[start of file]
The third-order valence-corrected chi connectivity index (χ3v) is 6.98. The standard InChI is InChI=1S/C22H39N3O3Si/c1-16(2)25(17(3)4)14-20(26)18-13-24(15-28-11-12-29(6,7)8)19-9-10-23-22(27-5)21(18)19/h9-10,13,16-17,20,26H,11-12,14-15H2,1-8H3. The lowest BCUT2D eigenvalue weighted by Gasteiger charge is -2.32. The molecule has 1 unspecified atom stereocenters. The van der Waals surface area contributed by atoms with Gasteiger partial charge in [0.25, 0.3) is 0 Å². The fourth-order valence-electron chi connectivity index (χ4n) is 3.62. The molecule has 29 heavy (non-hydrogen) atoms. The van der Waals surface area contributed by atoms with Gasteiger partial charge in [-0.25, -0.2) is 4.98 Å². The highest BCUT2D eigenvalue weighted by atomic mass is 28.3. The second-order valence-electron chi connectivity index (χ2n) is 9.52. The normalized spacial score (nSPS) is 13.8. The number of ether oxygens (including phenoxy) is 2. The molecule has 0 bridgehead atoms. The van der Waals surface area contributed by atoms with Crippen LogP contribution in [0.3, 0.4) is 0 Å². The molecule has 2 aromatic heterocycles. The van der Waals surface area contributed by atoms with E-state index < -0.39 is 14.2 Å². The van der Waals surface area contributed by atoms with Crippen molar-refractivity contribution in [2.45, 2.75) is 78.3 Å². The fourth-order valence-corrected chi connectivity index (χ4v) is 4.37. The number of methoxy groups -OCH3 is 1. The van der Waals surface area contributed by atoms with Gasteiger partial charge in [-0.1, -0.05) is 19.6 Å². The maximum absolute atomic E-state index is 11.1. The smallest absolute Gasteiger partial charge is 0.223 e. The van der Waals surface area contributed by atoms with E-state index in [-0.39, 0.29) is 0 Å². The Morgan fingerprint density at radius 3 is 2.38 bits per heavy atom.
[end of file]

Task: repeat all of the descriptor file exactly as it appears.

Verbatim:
The third-order valence-corrected chi connectivity index (χ3v) is 6.98. The standard InChI is InChI=1S/C22H39N3O3Si/c1-16(2)25(17(3)4)14-20(26)18-13-24(15-28-11-12-29(6,7)8)19-9-10-23-22(27-5)21(18)19/h9-10,13,16-17,20,26H,11-12,14-15H2,1-8H3. The lowest BCUT2D eigenvalue weighted by Gasteiger charge is -2.32. The molecule has 1 unspecified atom stereocenters. The van der Waals surface area contributed by atoms with Gasteiger partial charge in [0.25, 0.3) is 0 Å². The fourth-order valence-electron chi connectivity index (χ4n) is 3.62. The molecule has 29 heavy (non-hydrogen) atoms. The van der Waals surface area contributed by atoms with Gasteiger partial charge in [-0.25, -0.2) is 4.98 Å². The highest BCUT2D eigenvalue weighted by atomic mass is 28.3. The second-order valence-electron chi connectivity index (χ2n) is 9.52. The normalized spacial score (nSPS) is 13.8. The number of ether oxygens (including phenoxy) is 2. The molecule has 0 bridgehead atoms. The van der Waals surface area contributed by atoms with Crippen LogP contribution in [0.3, 0.4) is 0 Å². The molecule has 2 aromatic heterocycles. The van der Waals surface area contributed by atoms with E-state index < -0.39 is 14.2 Å². The van der Waals surface area contributed by atoms with Crippen molar-refractivity contribution in [2.45, 2.75) is 78.3 Å². The fourth-order valence-corrected chi connectivity index (χ4v) is 4.37. The number of methoxy groups -OCH3 is 1. The van der Waals surface area contributed by atoms with Gasteiger partial charge in [-0.1, -0.05) is 19.6 Å². The maximum absolute atomic E-state index is 11.1. The smallest absolute Gasteiger partial charge is 0.223 e. The van der Waals surface area contributed by atoms with E-state index in [-0.39, 0.29) is 0 Å². The Morgan fingerprint density at radius 3 is 2.38 bits per heavy atom.